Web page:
Many families report a sense of helplessness and anxiety upon learning that their baby is deaf or hard of hearing, and connecting to someone who can truly say "I know just how you feel" can provide unique and critical support.
The benefits of the encouragement and assistance that can be provided by an individual who has been down a similar path is the motivation behind Hands & Voices' Guide-By-Your-Side Program. This program is designed to provide the unique support of experienced families of children who are deaf, hard of hearing and deafblind to families at the time of their child's identification of hearing loss, as well as at other crucial times throughout the parenting years.
Guide-By-Your-Side (GBYS) is an innovative program designed to provide emotional support and specialized knowledge from trained parents of children who are deaf or hard of hearing. The GBYS program can:
Help make connections with at-risk and newly-identified families who are often lost to follow through services after newborn screening and/or diagnosis.
Provide a cadre of parent mentors who have been trained by Hands & Voices to support families without bias towards modes or methods of communication or educational programming, and to model specialized parenting skills that emphasize meeting the unique needs of a child who is deaf or hard of hearing.
Mentor families through the early intervention years by combining an experienced parent's insight with knowledge of early intervention and educational systems.
Expose families to diverse models of communication--equitably presented--and exemplified by families who represent the Hands & Voices slogan, "What Makes the Choice Work for Your Child and Family Is What Makes the Choice Right."
Influence and improve the systems designed to serve families and their children who are deaf or hard of hearing by providing a recognized role for GBYS mentors in early intervention programs and public education at the decision-making level.
Research-Based Need for Guide-By-Your-Side Program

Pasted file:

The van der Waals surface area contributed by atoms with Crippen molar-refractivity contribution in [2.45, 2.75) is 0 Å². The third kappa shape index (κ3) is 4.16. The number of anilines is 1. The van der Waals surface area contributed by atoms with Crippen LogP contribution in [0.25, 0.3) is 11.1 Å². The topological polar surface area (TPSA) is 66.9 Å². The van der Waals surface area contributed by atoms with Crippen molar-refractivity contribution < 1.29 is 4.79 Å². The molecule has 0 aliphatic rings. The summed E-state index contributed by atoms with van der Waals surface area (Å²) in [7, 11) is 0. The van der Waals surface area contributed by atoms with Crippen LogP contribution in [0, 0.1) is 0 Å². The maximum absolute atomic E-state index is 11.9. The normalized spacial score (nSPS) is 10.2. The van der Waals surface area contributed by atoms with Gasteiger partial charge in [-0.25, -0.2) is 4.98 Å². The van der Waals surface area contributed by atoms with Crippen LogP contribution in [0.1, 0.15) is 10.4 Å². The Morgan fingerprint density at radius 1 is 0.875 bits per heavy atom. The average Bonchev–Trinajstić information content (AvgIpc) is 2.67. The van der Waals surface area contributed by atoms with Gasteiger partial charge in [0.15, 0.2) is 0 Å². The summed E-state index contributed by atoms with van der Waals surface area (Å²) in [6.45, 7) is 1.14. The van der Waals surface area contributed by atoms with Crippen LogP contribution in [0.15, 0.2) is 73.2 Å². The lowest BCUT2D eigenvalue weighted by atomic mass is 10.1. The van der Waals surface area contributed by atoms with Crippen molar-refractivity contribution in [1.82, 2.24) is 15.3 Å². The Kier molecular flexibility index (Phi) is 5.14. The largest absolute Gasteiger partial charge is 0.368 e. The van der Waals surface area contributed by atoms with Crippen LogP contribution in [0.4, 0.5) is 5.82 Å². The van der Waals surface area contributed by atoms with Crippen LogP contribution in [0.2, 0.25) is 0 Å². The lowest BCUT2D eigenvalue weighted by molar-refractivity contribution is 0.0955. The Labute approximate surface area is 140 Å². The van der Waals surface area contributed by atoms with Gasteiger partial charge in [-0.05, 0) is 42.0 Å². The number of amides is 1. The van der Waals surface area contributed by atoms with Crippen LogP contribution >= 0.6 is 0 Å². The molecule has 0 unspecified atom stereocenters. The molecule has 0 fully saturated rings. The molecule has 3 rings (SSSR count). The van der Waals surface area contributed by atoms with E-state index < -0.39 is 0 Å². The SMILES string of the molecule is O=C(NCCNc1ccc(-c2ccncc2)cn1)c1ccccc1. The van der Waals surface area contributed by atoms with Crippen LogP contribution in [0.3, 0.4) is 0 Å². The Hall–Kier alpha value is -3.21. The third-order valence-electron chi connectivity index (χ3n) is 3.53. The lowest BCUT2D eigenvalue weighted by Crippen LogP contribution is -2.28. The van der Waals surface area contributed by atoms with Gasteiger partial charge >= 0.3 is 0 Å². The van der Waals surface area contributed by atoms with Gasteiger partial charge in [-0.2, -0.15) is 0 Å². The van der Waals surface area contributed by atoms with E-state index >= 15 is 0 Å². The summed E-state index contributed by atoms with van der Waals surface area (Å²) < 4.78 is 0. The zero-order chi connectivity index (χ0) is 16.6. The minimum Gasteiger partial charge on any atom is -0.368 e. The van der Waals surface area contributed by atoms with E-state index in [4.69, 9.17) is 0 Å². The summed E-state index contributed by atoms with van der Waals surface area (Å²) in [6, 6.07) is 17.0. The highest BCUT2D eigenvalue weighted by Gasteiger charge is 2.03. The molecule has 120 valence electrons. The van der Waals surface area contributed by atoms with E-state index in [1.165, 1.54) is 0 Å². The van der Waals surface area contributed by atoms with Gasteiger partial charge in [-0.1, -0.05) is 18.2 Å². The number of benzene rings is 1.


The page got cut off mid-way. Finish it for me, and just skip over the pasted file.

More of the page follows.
1. Essential Role Models Hearing parents of hearing children typically rely on models of parenting they've seen within their own circle of family and friends. When a baby is identified with hearing loss, a whole host of new considerations present themselves to parents . These parents will likely have no knowledge base from which to launch into the challenge of raising this child whose experience of life will be substantially different from his/her hearing parents. Indeed, 95% of all deaf or hard of hearing babies are born into hearing families with no prior experience with deafness or hearing loss. Families of deaf children often report that they did not have adequate resources for decision making (Eleweke & Rodda, 2000; Jackson, Becker, & Schmitendorf, 2002). Studies have reported that less than 10% of hearing parents of children who are deaf have frequent contacts with deaf adults (Hintermair, 2000). These studies suggest that parent-to-parent support encourages parents and provides parents with role models as they discover their capabilities as parents and families with a deaf/ hard of hearing child.
2. Social Acceptance Several scholars have suggested that families often feel isolated by stigmatization and social exclusion and by rejection from family and friends (Gregory, Bishop, & Shelton, 1995; Seligman & Darling, 1997). Hintermair (2000) studied the effects of families ' friendships with deaf adults. This study involved interviews with 317 families with children who were deaf. Parents were asked about their contacts with other parents and with adults who were deaf. The results indicated that parents who had many contacts with other parents of children who were deaf and with deaf adults reported less isolation and showed greater emotional bonds with their child, better acceptance of their child, and improved responsiveness during interactions.
3. Parenting Competency and Efficacy "Being a mother or father of a deaf child means assuming a new role and a new set of responsibilities--a role they had not anticipated and for which they probably have had little preparation." (Bodner-Johnson, 2001) In fact, families with children who are deaf may experience uncertainties about parenting skills, difficulty finding information needed to assist with decisions, and the stress of time demands related to intervention. Fifty percent of all married couples with a deaf child report increased stress on their marriage due to time consumed by educational and interventive issues. (Calderon et al., 1998) When families gain experience and knowledge of this new territory, their sense of efficacy increases. Parent mentors are uniquely suited to provide peer support because they are peers -not professionals who can be intimidating to families who may feel vulnerable about their competency parenting a deaf, hard of hearing, or deafblind child.
Specific Potential Applications for GBYS